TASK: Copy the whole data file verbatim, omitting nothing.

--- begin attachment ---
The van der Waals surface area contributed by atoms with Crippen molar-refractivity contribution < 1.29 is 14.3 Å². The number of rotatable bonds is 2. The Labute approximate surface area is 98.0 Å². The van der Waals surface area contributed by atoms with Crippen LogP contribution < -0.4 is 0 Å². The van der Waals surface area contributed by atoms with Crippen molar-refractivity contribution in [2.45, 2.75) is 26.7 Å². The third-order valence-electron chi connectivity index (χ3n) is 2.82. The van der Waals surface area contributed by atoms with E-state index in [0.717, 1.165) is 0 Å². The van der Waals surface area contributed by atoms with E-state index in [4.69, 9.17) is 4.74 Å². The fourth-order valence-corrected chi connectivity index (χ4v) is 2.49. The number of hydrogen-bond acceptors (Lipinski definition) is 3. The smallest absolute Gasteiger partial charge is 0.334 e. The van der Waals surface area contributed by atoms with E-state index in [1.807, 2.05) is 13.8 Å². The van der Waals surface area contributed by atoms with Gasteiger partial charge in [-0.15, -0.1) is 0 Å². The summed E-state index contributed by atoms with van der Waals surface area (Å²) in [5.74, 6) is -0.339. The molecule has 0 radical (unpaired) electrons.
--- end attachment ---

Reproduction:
The van der Waals surface area contributed by atoms with Crippen molar-refractivity contribution < 1.29 is 14.3 Å². The number of rotatable bonds is 2. The Labute approximate surface area is 98.0 Å². The van der Waals surface area contributed by atoms with Crippen LogP contribution < -0.4 is 0 Å². The van der Waals surface area contributed by atoms with Crippen molar-refractivity contribution in [2.45, 2.75) is 26.7 Å². The third-order valence-electron chi connectivity index (χ3n) is 2.82. The van der Waals surface area contributed by atoms with E-state index in [0.717, 1.165) is 0 Å². The van der Waals surface area contributed by atoms with E-state index in [4.69, 9.17) is 4.74 Å². The fourth-order valence-corrected chi connectivity index (χ4v) is 2.49. The number of hydrogen-bond acceptors (Lipinski definition) is 3. The smallest absolute Gasteiger partial charge is 0.334 e. The van der Waals surface area contributed by atoms with E-state index in [1.807, 2.05) is 13.8 Å². The van der Waals surface area contributed by atoms with Gasteiger partial charge in [-0.15, -0.1) is 0 Å². The summed E-state index contributed by atoms with van der Waals surface area (Å²) in [5.74, 6) is -0.339. The molecule has 0 radical (unpaired) electrons.